Neo_Antwon: A lot of stage routing goes into learning a game for 1CC. I really like to have a planned route to get me through a stage if possible, it reduces the chance of running into a situation you can’t get out of or waste resources on you could use later in the game. I also watch a lot of super plays, high-level replays, for the games I play to pick up new strategies.
Chuboh: The first thing I do when I pick up a new game is just mess around with it, familiarizing myself with the controls, figuring out what the game will and won’t let me get away with, working on potential tricks and techniques that might help with tough situations, stuff like that. So, my first several times playing the game are more exploratory rather than trying to actually make progress. Then, I start working my way through the levels, planning out routes and making note of tricky spots I need to work on. Around this time, I try to string things together into a full 1CC attempt, and then just hit the grind, trying to improve and refine my routes, making things as safe and idiot-proof as possible. I try to practice a game at least two to three times a week when going for a new 1CC, or if a game is really demanding.
AnnK: Why do you enjoy playing arcade games?
Zuq_: Arcade games, when played with a one-credit clear mindset feel satisfying, there’s no hand-holding and the variety when compared to current releases is off the charts. But the steep learning curve is what truly turns it into a rewarding experience as in order to beat the game (credit feeding doesn’t count) you need to master its mechanics and familiarise yourself with patterns etc. You take baby steps, but once it all clicks, and each subsequent credit ends up lasting longer/you get further, you realise that “winning” is possible even when facing a game essentially rigged against the player.
Nostalgia also plays a big part as I’m quite susceptible to it myself and clearing games which made me fumble constantly back in my arcade days feels great.
Neo_Antwon: I really enjoy arcade games, STGs in particular, because you can continuously get better at them. Like I can clear a game but I always know I could do it better. Seeing the progression in my game play is very satisfying.
Chuboh: I enjoy difficult games in general, and classic arcade games are among the most difficult games out there. There’s something very satisfying about playing a game that was purposely designed to take as much money from you as possible, and beating it on a single credit. Also, and this is the real reason now that I think about it, I was REALLY BAD at video games as a kid. I loved playing them, but I rarely beat them, and I would get frustrated and ragequit all the time. So, playing and beating these hard old games is like conquering a childhood hobgoblin.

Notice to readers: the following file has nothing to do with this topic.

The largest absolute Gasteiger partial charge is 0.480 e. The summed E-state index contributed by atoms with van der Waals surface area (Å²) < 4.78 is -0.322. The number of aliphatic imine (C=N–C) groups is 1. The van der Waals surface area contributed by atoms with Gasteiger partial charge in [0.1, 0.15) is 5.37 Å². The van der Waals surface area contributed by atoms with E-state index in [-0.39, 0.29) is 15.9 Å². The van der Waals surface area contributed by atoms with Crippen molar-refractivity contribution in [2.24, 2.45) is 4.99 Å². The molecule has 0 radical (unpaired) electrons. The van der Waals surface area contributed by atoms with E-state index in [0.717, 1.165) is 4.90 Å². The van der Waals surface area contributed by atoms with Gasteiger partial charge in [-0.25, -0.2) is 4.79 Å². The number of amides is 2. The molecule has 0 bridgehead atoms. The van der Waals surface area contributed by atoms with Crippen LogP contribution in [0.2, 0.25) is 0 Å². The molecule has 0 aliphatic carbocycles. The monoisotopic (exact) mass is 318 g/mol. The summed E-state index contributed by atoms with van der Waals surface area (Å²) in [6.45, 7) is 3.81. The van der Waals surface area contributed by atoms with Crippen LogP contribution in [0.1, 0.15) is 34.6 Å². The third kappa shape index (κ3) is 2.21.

AnnK: What’s the best thing about participating in events such as the 1CC Marathon?
Zuq_: It’s the showcase aspect of it; exposing people to my favourite games, whilst simultaneously sharing all my knowledge and applying it during a live play demonstration. Thus, dismissing the misguided claims of arcade games being just “coin munchers” as it just takes passion and practice to overcome the odds. Even if they’re stacked against the player.
Neo_Antwon: Participating in events such as the 1CC marathon and Nintendon’t gives you an opportunity to show off games others may have never seen before. Its fun to show off the game and get people hype for them. Everyone should take a break from reading this and play some Battle Mania Daiginjou 😛
Chuboh: To me, the best thing is being able to show off games that some people may have never seen before. There are a TON of really great games out there that don’t get the recognition they deserve
AnnK: Do you think events like the 1CC Marathon encourage other players to get up and go for 1CC on their favourite games?
Zuq_: Absolutely, we’ve got a couple runners (Goati, CoolJay, perhaps others?) in this 1CC Marathon who were encouraged by the previous editions. Events such as Pasky’s show that arcade games (the Japanese developed ones at least) are fair, balanced and designed with one-credit play in mind. Furthermore, it’s especially beneficial to those viewers who are intimidated by arcade games, to the point of not following through with the 1CC attempts of their own as they see for themselves that success is not guaranteed and failure is a given, even if you mastered a game. This uncertainty is mesmerising as it creates this aura of excitement, which further encourages viewers to give it a go and maybe, participate the next time the 1CC marathon comes around.
Neo_Antwon: I feel like events like these inspire other players to learn a game or two. They get a chance to see what’s possible in a type of game that was thought to be designed to completely stomp you and steal your coins.
Chuboh: I sure hope so! That’s how I got interested in streaming these old games in the first place. You don’t even have to go for the 1CC; just picking up a classic game you’ve never played before or going back to an old favourite you haven’t touched in years is great!